Baz Jansen

Big Wig Interview: Sole Tech’s Bas Janssen

Bas Janssen started out his career as a pro skater, but after injury forced him to the side lines he discovered a penchant for marketing and selling skate brands. Now heading up Sole Tech’s Marketing for Europe we spoke with Bas about the company’s diverse range of brands and find out just how they segment Etnies, Emerica and éS.

Bas-1

Bas-1

Tell us about your background. What led you to your current role and background since university?
Well there we go. In the midst of my skateboard career I had a pretty bad ankle injury, which put me on the bench for almost a year. While I was recovering from my injury, one of my previous sponsors, Hardcore Supplies gave me the chance to work for them as an in-house sales rep for the hardgoods division and several core footwear and apparel brands. That job motivated me so much that I eventually decided to make way for the young rippers and end my skate career to be able to focus on my “work life”. My roll within Hardcore Supplies quickly grew and eventually I was made responsible for all skateboard hardgoods/softgoods/footwear brands in terms of sales, marketing and buying – which was, as you can imagine, a great learning school which I’m still very thankful for.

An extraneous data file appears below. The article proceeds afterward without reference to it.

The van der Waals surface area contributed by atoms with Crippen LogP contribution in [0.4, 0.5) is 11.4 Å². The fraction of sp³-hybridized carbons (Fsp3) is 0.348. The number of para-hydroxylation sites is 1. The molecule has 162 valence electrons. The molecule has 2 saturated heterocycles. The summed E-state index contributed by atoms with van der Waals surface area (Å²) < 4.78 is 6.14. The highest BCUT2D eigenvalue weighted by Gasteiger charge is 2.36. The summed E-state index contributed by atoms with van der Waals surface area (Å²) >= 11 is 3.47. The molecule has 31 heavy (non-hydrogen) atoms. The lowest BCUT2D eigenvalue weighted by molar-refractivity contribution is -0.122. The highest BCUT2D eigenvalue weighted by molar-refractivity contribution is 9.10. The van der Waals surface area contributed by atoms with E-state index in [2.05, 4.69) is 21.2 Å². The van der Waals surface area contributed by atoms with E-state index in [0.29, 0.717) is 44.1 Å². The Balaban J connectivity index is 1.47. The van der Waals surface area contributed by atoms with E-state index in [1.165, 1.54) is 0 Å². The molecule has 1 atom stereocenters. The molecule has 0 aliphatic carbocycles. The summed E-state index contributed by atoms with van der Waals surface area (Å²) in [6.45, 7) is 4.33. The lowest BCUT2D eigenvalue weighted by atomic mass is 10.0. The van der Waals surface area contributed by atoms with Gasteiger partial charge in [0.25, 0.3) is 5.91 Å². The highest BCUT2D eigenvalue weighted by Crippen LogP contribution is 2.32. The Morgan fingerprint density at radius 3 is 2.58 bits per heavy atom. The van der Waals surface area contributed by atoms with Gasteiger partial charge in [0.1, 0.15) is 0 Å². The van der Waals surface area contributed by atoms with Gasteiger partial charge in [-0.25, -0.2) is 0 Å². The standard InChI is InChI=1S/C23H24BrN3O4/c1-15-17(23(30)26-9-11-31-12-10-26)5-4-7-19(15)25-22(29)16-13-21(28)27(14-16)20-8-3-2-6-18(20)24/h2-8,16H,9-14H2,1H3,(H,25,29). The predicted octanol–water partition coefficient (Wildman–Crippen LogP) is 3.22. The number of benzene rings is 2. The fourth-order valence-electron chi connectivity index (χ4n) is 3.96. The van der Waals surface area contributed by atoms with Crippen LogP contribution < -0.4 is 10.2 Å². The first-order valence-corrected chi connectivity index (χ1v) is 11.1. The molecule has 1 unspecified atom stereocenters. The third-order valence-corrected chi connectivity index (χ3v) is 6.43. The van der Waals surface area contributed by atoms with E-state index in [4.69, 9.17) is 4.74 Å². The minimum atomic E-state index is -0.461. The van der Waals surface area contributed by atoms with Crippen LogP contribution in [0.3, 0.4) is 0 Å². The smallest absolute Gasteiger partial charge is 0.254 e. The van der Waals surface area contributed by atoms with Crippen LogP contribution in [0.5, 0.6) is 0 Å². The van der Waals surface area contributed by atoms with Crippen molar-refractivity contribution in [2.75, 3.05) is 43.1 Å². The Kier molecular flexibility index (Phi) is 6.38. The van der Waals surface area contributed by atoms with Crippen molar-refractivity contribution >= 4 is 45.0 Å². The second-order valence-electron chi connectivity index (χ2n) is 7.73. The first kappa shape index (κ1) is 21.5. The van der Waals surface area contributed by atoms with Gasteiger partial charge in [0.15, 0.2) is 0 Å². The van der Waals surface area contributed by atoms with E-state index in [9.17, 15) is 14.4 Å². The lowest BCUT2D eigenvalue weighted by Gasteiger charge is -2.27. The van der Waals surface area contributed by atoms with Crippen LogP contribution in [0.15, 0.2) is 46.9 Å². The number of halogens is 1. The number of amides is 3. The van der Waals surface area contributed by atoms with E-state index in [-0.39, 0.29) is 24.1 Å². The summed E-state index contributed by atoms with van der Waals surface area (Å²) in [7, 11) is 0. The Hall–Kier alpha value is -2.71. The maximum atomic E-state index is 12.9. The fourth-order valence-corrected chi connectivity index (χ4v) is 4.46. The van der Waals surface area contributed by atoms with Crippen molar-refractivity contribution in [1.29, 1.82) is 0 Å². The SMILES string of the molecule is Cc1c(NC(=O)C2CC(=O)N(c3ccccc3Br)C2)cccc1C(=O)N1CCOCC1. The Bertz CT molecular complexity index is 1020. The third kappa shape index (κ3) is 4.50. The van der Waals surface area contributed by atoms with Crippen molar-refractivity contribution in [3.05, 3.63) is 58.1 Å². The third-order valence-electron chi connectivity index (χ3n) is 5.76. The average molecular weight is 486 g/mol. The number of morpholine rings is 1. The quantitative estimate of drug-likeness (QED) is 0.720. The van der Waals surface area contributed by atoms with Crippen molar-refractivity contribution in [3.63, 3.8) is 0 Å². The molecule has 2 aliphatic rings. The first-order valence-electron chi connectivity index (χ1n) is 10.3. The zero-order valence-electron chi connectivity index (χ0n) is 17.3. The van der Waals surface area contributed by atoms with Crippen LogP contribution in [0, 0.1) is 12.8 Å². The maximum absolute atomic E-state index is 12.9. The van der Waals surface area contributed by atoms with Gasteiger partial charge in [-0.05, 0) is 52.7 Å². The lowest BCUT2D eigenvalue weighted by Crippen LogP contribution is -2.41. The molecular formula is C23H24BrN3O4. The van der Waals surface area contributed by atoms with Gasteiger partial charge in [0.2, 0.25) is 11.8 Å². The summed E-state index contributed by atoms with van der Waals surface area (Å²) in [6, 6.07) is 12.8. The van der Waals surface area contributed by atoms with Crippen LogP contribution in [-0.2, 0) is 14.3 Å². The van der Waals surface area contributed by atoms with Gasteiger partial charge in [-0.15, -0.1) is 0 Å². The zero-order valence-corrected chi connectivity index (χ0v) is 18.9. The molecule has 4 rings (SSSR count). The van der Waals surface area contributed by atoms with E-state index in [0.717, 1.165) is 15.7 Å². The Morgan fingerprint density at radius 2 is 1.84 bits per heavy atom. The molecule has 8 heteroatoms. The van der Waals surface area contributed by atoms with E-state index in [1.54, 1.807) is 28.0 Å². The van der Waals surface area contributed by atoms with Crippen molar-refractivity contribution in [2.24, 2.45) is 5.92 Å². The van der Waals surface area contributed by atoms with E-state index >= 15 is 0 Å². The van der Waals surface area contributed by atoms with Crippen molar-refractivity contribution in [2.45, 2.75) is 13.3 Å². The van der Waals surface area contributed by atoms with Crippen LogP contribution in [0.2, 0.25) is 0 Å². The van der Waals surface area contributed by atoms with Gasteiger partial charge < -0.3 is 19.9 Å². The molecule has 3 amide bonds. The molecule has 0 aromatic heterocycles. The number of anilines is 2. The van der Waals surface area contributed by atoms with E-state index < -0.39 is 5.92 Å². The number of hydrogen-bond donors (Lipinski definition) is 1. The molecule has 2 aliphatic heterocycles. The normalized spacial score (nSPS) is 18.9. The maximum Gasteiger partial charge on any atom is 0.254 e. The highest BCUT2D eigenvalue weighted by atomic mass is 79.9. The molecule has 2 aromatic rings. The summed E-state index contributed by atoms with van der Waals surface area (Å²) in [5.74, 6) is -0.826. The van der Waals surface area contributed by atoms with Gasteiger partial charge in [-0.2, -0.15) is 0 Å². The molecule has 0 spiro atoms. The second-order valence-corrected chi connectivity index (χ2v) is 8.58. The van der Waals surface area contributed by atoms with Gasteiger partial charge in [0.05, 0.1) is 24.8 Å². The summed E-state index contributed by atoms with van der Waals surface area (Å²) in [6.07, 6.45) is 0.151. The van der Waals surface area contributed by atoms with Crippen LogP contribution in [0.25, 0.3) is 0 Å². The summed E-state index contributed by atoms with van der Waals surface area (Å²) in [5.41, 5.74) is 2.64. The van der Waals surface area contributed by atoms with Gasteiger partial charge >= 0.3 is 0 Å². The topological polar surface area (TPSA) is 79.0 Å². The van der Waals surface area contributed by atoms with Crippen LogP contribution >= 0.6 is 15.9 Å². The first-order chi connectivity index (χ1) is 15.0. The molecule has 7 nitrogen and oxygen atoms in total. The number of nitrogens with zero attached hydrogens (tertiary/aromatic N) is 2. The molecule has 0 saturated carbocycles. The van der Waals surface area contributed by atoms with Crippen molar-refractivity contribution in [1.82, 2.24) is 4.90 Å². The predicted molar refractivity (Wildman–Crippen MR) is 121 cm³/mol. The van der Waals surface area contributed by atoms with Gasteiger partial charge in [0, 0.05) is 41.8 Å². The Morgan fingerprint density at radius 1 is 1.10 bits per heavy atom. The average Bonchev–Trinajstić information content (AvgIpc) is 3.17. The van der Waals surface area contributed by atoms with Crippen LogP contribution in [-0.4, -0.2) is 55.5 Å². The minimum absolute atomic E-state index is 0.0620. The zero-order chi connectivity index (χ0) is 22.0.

After my years at Hardcore Supplies I joined Sole Technology Europe in 2011 as a sales rep for Etnies and Thirty Two. A great step up for me personally as I was finally able to work directly for the brands I was previously involved with. Sole Technology is a very inclusive company when it comes to its staff and this was something I noticed and appreciated in a very early stage.

After three years in this role (and a short side step as Key Account manager at Converse/Nike Benelux) Don Brown and the rest of the Global brand team offered me the position of EMEA Sales manager, which I proudly accepted. This was the time to truly learn everything about the European skate and streetwear market and to start working with all our great reps, agents and distributors. I stayed in this role for four years until the position for EMEA Marketing Manager for Emerica, Etnies and éS opened up. For me this was a great opportunity to get back to my marketing roots from my Hardcore Supplies days and combine that with the sales experience I gained as a sales rep, key account manager and sales manager. I guess that’s truly making sales and marketing work together, right?

Please can you explain the organizational set up in Europe and who the key people are in the management team in Sole Tech recently.